About this work
This last collaboration between Richard Strauss and the librettist Hugo von Hofmannsthal was an effort to revisit the great success of their earlier Der Rosenkavalier. However, the project never reached its full potential since Hofmannsthal died suddenly while preparing the libretto, leaving only the first act complete. Strauss' decision to set his departed colleague's drafts for the second and third acts stands as a tribute to him; the result is a charming and beautiful, but uneven, work, the wonderful first act of which merely hints at what could have been had their collaboration continued.
There are a number of similarities between Arabella and Der Rosenkavalier: both are period comedies set in Vienna (this time in 1860), both involve a "trouser" role (one for a female singer portraying a male character), and both have plots revolving around a proposed marriage for wealth. However, whereas the atmosphere of Rosenkavalier was one of opulence and high society, Arabella focuses in on a less auspicious slice of Viennese life. As a result its musical construction, especially with respect to moments of conversation and dramatic action, is less urbane and sophisticated, instead incorporating many elements of folk music and seeking to extract the utmost lyricism and beauty from each moment. This is especially evident in the central second act, which takes place at the Viennese coachman's ball. Yodeling and relatively simple waltz music surround a love duet of unmatched tenderness; the impression is of a series of set pieces rather than one integral scene.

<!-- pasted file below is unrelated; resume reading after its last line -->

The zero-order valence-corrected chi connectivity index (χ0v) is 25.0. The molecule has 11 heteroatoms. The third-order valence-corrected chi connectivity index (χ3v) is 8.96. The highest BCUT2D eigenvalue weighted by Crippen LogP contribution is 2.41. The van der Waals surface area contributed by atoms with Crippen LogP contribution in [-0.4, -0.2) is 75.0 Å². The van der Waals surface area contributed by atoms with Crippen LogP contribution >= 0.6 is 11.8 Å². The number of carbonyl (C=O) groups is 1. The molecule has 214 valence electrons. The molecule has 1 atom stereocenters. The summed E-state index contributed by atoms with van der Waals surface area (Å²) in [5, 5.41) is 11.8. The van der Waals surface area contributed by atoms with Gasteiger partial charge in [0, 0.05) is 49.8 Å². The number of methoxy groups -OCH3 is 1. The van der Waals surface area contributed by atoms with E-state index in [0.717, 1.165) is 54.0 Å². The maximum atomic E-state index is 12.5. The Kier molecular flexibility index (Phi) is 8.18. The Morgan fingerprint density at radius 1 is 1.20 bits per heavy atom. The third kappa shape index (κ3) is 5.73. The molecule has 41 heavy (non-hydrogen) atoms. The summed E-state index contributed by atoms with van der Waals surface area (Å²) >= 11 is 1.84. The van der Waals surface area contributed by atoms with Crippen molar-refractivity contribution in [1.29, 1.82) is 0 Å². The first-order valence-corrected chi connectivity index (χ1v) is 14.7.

Arabella is a beautiful young woman whose family intends to marry her upwards in society. For lack of money, the father has had Arabella's younger sister, Zdenka, disguised as a boy to avoid the cost of introducing them both at once. The plot revolves around Arabella's good fortune of finding true love with a wealthy Balkan landowner, and Zdenka's secret, and finally successful, efforts to snare another of her sister's suitors.
The first production of Arabella was complicated by interference from the Nazi government, which ousted the intended conductor, Fritz Busch (to whom Strauss dedicated the score), from his position in Dresden. However, the performance proceeded on July 1, 1933, with a new conductor and performers of Strauss' choosing. Reactions to the work have always been mixed, and so it is not performed nearly as often as Strauss' more popular works. However, the sheer beauty of much of the vocal writing and the appeal of the central characters has kept the work in the repertory, and a number of singers have made names for themselves in the central role -- most notably Lotte Lehmann, and the Swiss soprano, Lisa Della Casa.